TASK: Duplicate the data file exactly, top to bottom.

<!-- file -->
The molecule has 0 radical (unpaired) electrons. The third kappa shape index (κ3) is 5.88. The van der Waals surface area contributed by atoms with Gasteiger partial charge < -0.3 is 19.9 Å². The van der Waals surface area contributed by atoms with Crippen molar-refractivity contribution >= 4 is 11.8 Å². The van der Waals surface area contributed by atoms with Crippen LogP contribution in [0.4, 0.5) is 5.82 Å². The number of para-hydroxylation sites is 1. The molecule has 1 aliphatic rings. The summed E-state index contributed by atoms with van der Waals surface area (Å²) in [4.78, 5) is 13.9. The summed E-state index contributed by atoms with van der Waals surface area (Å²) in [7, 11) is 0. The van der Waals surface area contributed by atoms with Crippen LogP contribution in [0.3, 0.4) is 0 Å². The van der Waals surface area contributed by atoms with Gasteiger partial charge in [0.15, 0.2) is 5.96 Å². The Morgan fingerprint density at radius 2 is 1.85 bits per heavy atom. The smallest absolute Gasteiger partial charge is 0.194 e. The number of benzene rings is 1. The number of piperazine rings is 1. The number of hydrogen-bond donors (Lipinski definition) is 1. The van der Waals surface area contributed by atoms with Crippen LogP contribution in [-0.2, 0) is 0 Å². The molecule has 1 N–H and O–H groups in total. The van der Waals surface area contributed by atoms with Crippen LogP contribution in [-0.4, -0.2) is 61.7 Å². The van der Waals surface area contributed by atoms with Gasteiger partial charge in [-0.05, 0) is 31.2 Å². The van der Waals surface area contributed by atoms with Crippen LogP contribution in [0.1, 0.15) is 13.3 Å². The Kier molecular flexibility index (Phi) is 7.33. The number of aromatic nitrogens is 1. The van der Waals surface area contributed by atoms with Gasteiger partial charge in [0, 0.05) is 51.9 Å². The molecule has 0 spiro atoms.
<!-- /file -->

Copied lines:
The molecule has 0 radical (unpaired) electrons. The third kappa shape index (κ3) is 5.88. The van der Waals surface area contributed by atoms with Gasteiger partial charge < -0.3 is 19.9 Å². The van der Waals surface area contributed by atoms with Crippen molar-refractivity contribution >= 4 is 11.8 Å². The van der Waals surface area contributed by atoms with Crippen LogP contribution in [0.4, 0.5) is 5.82 Å². The number of para-hydroxylation sites is 1. The molecule has 1 aliphatic rings. The summed E-state index contributed by atoms with van der Waals surface area (Å²) in [4.78, 5) is 13.9. The summed E-state index contributed by atoms with van der Waals surface area (Å²) in [7, 11) is 0. The van der Waals surface area contributed by atoms with Crippen LogP contribution in [0.3, 0.4) is 0 Å². The van der Waals surface area contributed by atoms with Gasteiger partial charge in [0.15, 0.2) is 5.96 Å². The Morgan fingerprint density at radius 2 is 1.85 bits per heavy atom. The smallest absolute Gasteiger partial charge is 0.194 e. The number of benzene rings is 1. The number of piperazine rings is 1. The number of hydrogen-bond donors (Lipinski definition) is 1. The van der Waals surface area contributed by atoms with Crippen LogP contribution in [-0.2, 0) is 0 Å². The molecule has 1 N–H and O–H groups in total. The van der Waals surface area contributed by atoms with Crippen LogP contribution in [-0.4, -0.2) is 61.7 Å². The van der Waals surface area contributed by atoms with Gasteiger partial charge in [-0.05, 0) is 31.2 Å². The van der Waals surface area contributed by atoms with Crippen LogP contribution in [0.1, 0.15) is 13.3 Å². The Kier molecular flexibility index (Phi) is 7.33. The number of aromatic nitrogens is 1. The van der Waals surface area contributed by atoms with Gasteiger partial charge in [0, 0.05) is 51.9 Å². The molecule has 0 spiro atoms.